Amy Alejandro dances her own choreographed routine to Justin Bieber's 'Life is Worth Living' at Yosemite Hall on Friday Oct. 12, 2018. Alejandro is a sexual assault survivor who uses dance as an outlet.

Robby Sanchez - The State Hornet

Dancer uses her craft as a healing mechanism

A Sac State student tells the story of how she came to express herself through dancing

October 16, 2018

For Sacramento State student Amy Alejandro, dancing is more than just a passion, but rather a means of distraction, expression, a coping mechanism and ultimately, a form of salvation.

“Once I’m in [the studio] with all my members, I forget everything that has happened,” Alejandro said. “They are the ones helping me up when I’m pushing myself down. Otherwise, without them, without dancing and without Sac Modern, I wouldn’t be here.”

Alejandro is a kinesiology major and treasurer at Sacramento State’s Sac Modern dance group.

She said that over the course of five years — from 2013 to early this year — her brother-in-law Russell Galanto would sexually assault her.  

From touching and grazing, to filming her and watching her while she was changing in her room or in the bathroom showering, the repeated assaults occurred in her own home, where Galanto, Alejandro’s sister Alyssa, and the rest of their family were living.

“It was like he got used to my college schedule,” Alejandro said. “He knows when my parents leave for work [and] when my sister leaves for work. He just knows how everything works, so I just feel like he used it to the best of his advantage. The [instances] I remember are the ones where I felt scared, where I felt really dirty.”

According to the Sacramento Police Department, it wasn’t until March of this year that Galanto was arrested on charges of sexual battery, annoying or molesting a victim under 18 years of age and photographing or videotaping an undressed person in a private room or place.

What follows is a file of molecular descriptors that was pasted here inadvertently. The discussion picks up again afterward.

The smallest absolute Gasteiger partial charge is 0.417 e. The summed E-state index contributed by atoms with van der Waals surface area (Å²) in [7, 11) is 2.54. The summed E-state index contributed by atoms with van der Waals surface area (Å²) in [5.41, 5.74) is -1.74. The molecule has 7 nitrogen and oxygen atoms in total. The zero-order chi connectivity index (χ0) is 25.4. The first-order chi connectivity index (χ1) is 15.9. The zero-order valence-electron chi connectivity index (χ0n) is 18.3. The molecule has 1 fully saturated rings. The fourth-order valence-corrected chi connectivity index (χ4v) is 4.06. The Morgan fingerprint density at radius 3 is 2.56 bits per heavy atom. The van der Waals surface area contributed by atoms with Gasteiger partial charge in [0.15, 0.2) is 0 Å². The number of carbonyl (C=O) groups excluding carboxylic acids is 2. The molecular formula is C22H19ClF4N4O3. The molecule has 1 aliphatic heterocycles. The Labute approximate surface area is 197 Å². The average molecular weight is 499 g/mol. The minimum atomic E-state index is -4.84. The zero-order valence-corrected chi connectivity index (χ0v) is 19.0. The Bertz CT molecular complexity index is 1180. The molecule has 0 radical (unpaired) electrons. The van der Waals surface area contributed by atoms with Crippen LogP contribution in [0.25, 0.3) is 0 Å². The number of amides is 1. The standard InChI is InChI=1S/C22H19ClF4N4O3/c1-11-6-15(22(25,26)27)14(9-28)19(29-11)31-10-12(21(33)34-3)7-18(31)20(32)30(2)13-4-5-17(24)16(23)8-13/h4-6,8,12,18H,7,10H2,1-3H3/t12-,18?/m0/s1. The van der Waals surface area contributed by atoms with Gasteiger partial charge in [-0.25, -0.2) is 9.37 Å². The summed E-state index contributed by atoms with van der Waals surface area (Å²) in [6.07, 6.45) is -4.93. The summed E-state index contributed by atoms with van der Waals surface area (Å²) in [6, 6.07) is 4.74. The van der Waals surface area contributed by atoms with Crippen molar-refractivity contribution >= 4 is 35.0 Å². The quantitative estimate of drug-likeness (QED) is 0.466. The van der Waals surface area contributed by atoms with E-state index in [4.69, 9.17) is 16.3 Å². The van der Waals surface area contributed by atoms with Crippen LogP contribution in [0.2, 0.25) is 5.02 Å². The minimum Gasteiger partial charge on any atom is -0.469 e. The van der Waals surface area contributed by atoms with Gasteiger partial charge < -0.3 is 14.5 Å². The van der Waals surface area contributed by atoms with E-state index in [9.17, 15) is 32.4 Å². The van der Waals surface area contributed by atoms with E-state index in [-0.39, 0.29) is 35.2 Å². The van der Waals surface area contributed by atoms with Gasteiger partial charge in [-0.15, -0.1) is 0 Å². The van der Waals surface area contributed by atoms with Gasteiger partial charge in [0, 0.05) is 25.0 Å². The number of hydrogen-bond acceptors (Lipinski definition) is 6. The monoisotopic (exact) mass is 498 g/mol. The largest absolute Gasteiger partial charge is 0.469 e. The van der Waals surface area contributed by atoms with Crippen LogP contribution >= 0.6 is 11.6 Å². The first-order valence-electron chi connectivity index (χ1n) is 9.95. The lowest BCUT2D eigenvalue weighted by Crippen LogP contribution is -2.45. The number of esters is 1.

Alejandro said that the court case — where Galanto pleaded not guilty — is ongoing and that the next trial date is set for December.

Alejandro said that when she first started noticing Galanto recording her, she thought it was her own imagination. As it happened more, she came to terms with the reality of the situation.

“I don’t know if it was for his own self-pleasure or if he was posting it anywhere,” Alejandro said. “I just felt like an animal in a zoo just being watched for someone else’s entertainment. I dealt with all the touches and the cameras and photos just for my sister and niece. Instead of telling people, I just used dance as an outlet.”

Last December, when Alejandro decided to tell her sister and Galanto’s now-wife Alyssa, what was happening, she said her sister seemingly believed her. After a few attempts, Alejandro had succeeded in recording Galanto filming and watching her in the shower to have proof of what was happening.

But a week later, Galanto was still living in their family home.

“Everything happened so fast,” Alejandro said. “The following week, we called the police and they arrested him. [Galanto] was lying blankly in front of my father saying, ‘I would never do that to Amy. She’s like my little sister.’ ”

Alejandro said she hasn’t spoken to Alyssa or her niece since the two of them and Galanto moved out.

Around the time that Alejandro decided to tell her sister and eventually her family what was happening, Sac Modern’s third annual charity showcase was underway. The charity the hip-hop dance team partnered with last December was the National Alliance on Mental Illness, a Sacramento non-profit organization that offers support and awareness for mental health issues.

For her piece, Alejandro decided to prepare choreography to Justin Bieber’s “Life is Worth Living,” a song that she says is very straightforward in the delivery of its message.